My former roommate is proof that you should always think of your physician as the responsible, professional medic they are now – and not the college kid they were when, for example, Terry Wilkin (’92) showed up to Moriarty’s Pub dressed as an exceptionally well-endowed Lady Di. It was the London Program Hallowe’en party, sure, but honestly, the photographs I have in my possession should guarantee me free healthcare for life.
Terry’s now an interventional radiologist at Saint Joseph Medical Center and married to a kind, understanding, and exceptionally patient woman whose intelligence is only questioned by her choice of husband. So you can understand why he might be nervous about me writing an ‘Unauthorized’ Pilgrim Profile on him.
Terry was never lackluster in his studies, I hasten to point out. He’s a work-hard-play-hard kind of guy, which is actually how we met. We both lived in Zahm but I didn’t really know him until the day after Saint Patrick’s our freshman year. We had both managed to completely fail at celebrating Saint Pat’s there on the campus of the Fighting Irish. Terry had spent the whole night studying for a test which, if I remember, got postponed. My reasons were less noble. St Pat’s is my birthday and my girlfriend and I had been celebrating ‘away from the crowd’. I met Terry as he was standing in my room complaining to my freshman roommate about this travesty in his college experience and we both decided to celebrate The Day After Saint Patrick’s by drinking up for lost time.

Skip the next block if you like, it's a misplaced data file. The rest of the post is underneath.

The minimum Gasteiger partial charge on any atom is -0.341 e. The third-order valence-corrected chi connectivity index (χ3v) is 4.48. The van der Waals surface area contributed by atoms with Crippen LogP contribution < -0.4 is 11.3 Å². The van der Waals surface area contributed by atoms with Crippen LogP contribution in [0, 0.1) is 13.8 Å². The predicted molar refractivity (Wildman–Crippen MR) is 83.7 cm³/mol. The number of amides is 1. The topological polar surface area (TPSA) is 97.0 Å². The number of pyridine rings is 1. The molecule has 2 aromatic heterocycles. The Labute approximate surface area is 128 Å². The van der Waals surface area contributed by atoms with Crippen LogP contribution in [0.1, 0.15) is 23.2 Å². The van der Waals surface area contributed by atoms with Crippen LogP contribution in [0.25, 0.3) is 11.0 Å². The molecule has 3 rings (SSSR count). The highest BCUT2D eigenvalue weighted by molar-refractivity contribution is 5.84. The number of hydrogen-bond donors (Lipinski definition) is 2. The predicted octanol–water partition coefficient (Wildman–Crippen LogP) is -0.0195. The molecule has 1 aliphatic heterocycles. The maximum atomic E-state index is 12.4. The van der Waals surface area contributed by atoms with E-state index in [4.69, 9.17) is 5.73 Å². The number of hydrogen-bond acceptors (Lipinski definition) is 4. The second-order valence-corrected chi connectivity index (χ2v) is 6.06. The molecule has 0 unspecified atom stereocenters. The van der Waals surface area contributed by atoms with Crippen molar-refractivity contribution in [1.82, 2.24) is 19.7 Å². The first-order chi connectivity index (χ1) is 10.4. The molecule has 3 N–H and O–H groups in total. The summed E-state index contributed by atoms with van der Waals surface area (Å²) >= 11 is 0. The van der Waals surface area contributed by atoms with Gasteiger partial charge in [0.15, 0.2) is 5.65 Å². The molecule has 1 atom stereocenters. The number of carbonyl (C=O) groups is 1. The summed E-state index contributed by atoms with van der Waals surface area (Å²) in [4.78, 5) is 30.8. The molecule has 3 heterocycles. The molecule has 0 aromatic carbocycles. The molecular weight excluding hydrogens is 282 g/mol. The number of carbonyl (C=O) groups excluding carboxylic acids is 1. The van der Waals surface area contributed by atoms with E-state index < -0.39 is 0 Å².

A lifelong friendship was born – and has since been forever secured by each’s knowledge of the other’s capacity for blackmail.
Terry’s always had my back. Sophomore year, after I found myself stood up for a formal, Wilkin donned his coat and, in the spirit of George Bailey, ran the length and breadth of campus calling Merry Christmas! to every building until arriving at Walsh, where this young lady resided. He then spent at least a full minute wishing Merry Christmas to everyone in the hall, except her – who he called out by name and proceeded to berate with impressive creativity on my behalf. If you lived in Walsh in the fall semester of ’89 and remember two loud boys screaming Merry Christmas at your dorm from the snow on South Quad, that was Wilkin and me. Apologies.